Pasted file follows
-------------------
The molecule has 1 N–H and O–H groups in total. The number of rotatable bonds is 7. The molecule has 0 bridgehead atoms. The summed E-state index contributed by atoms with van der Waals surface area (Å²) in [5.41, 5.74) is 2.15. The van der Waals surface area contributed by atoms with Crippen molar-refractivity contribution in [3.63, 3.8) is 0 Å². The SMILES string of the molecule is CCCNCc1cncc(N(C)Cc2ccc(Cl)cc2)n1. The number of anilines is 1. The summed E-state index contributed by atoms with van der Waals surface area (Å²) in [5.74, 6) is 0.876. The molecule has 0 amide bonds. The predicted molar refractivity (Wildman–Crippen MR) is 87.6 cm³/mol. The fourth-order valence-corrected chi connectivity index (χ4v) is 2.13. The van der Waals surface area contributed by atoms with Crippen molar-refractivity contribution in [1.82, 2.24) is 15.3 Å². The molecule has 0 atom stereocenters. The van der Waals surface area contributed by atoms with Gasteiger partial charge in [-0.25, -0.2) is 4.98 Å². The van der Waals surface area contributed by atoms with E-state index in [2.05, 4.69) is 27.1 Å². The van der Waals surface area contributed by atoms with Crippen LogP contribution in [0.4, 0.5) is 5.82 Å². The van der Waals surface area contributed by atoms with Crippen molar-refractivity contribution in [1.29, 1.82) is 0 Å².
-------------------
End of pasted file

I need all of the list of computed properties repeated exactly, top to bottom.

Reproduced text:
The molecule has 1 N–H and O–H groups in total. The number of rotatable bonds is 7. The molecule has 0 bridgehead atoms. The summed E-state index contributed by atoms with van der Waals surface area (Å²) in [5.41, 5.74) is 2.15. The van der Waals surface area contributed by atoms with Crippen molar-refractivity contribution in [3.63, 3.8) is 0 Å². The SMILES string of the molecule is CCCNCc1cncc(N(C)Cc2ccc(Cl)cc2)n1. The number of anilines is 1. The summed E-state index contributed by atoms with van der Waals surface area (Å²) in [5.74, 6) is 0.876. The molecule has 0 amide bonds. The predicted molar refractivity (Wildman–Crippen MR) is 87.6 cm³/mol. The fourth-order valence-corrected chi connectivity index (χ4v) is 2.13. The van der Waals surface area contributed by atoms with Crippen molar-refractivity contribution in [1.82, 2.24) is 15.3 Å². The molecule has 0 atom stereocenters. The van der Waals surface area contributed by atoms with Gasteiger partial charge in [-0.25, -0.2) is 4.98 Å². The van der Waals surface area contributed by atoms with E-state index in [2.05, 4.69) is 27.1 Å². The van der Waals surface area contributed by atoms with Crippen LogP contribution in [0.4, 0.5) is 5.82 Å². The van der Waals surface area contributed by atoms with Crippen molar-refractivity contribution in [1.29, 1.82) is 0 Å².